American businesses remain optimistic about the business climate in China even as economic realities temper growth prospects, according to the 2014 Business Climate Survey conducted by the American Chamber of Commerce in the People's Republic of China (AmCham China).
"This year's survey reflects the current realities of operating in China and the associated uncertainty, but also the optimism and confidence among AmCham China members that the country's leadership is set on reform and that foreign business has an important role in China's future," says AmCham China Chairman Gregory Gilligan. "This is clearly a period of transition for China, and AmCham's members are hopeful that this marks the start of a new era in China's development."
China in Transition
After years of meteoric growth, China's economy and the overall business environment are now more soberly assessed by AmCham China member companies. This year's survey shows that many companies are still profitable in China. However, costs and other challenges are rising and, despite solid optimism for the short-term business outlook, companies are increasingly cautious about future investments, as growth in revenue and profitability slows.
For the third year running, the percentage of companies reporting substantial revenue increases fell, outnumbered by those reporting slight increases or slight decreases. However, fewer than 20 percent describe the quality of China's investment environment as deteriorating, while more than 80 percent perceive the quality as improving or staying the same.
According to the survey, AmCham China members, like all private companies, face a number of fundamental challenges in doing business in China: rising labor costs, inconsistent or unclear laws and regulations, difficulties in obtaining reliable data and the influence of state-owned enterprises. Human resources continue to feature prominently among the top challenges, so this year our BCS devotes a separate chapter to this issue.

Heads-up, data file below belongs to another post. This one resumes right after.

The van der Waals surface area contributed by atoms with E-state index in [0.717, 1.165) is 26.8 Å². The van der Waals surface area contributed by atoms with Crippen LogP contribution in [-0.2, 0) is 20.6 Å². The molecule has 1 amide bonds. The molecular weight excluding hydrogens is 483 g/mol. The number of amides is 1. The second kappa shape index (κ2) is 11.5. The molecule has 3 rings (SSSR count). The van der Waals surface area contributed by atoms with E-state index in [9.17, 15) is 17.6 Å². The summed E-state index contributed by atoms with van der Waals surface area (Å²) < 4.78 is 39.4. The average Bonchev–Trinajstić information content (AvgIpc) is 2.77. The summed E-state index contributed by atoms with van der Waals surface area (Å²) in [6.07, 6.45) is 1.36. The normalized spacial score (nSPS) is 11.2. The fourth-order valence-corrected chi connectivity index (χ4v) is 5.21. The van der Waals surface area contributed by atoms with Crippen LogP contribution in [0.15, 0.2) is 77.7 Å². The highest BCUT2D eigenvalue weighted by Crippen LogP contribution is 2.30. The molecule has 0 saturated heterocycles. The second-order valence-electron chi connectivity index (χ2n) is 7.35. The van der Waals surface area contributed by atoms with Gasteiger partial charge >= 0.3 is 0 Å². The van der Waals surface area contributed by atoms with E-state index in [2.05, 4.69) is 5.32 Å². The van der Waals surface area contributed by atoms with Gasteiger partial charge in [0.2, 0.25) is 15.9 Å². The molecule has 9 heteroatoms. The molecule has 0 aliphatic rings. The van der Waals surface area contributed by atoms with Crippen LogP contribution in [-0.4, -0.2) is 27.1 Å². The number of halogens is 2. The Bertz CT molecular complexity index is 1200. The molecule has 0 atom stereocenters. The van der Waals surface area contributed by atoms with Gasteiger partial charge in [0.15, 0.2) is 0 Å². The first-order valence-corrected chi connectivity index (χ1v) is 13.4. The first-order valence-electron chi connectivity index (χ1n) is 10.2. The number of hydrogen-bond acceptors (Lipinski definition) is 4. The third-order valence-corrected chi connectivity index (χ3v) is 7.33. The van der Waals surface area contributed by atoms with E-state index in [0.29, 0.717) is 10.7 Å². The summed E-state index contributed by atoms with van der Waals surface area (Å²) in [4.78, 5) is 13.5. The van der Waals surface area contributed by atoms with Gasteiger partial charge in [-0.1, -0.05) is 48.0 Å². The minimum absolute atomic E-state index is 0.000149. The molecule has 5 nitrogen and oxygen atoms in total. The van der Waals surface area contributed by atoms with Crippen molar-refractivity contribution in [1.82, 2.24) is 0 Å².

However, AmCham China members also face challenges that impact foreign business disproportionately. The survey shows that fewer respondents than ever believe that licenses are granted equally between foreign and Chinese companies; 68 percent of respondents still characterize IPR enforcement in China as ineffective, and 40 percent of respondents perceive that foreign companies are singled out in pricing and anticorruption campaigns.
Closely Watched New Questions
The Shanghai free trade zone and bilateral China-US investment treaty are important components of China's reform agenda and close to the hearts of our members. Uncertainty remains but AmCham members are watching closely, with 35% expecting a positive impact from the Shanghai free trade zone and 44% expecting the same from the bilateral investment treaty.
AmCham China members remain optimistic and look forward to playing an important role in China's future. Three-quarters of companies are optimistic or slightly optimistic about their two-year business outlook in China. AmCham is confident in the Chinese government's resolve to reform. "Many tough decisions remain for the country, but the most difficult decision, to embrace reform, has already been made," Gilligan said.